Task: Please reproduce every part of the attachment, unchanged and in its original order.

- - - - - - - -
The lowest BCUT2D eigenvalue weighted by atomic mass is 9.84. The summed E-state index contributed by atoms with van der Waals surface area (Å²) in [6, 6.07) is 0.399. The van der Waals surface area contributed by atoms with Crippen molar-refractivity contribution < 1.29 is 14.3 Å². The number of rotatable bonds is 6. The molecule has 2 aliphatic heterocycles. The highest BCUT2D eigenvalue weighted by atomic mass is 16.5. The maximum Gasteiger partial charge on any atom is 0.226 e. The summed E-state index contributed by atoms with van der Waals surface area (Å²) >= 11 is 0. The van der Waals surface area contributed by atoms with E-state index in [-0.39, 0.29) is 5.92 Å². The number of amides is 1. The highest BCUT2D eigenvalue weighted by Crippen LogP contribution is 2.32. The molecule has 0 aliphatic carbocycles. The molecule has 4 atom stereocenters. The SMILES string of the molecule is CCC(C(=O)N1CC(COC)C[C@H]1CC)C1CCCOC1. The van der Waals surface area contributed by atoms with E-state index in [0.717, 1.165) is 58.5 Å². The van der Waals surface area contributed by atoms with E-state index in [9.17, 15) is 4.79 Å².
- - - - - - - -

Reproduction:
The lowest BCUT2D eigenvalue weighted by atomic mass is 9.84. The summed E-state index contributed by atoms with van der Waals surface area (Å²) in [6, 6.07) is 0.399. The van der Waals surface area contributed by atoms with Crippen molar-refractivity contribution < 1.29 is 14.3 Å². The number of rotatable bonds is 6. The molecule has 2 aliphatic heterocycles. The highest BCUT2D eigenvalue weighted by atomic mass is 16.5. The maximum Gasteiger partial charge on any atom is 0.226 e. The summed E-state index contributed by atoms with van der Waals surface area (Å²) >= 11 is 0. The van der Waals surface area contributed by atoms with E-state index in [-0.39, 0.29) is 5.92 Å². The number of amides is 1. The highest BCUT2D eigenvalue weighted by Crippen LogP contribution is 2.32. The molecule has 0 aliphatic carbocycles. The molecule has 4 atom stereocenters. The SMILES string of the molecule is CCC(C(=O)N1CC(COC)C[C@H]1CC)C1CCCOC1. The van der Waals surface area contributed by atoms with E-state index in [0.717, 1.165) is 58.5 Å². The van der Waals surface area contributed by atoms with E-state index in [9.17, 15) is 4.79 Å².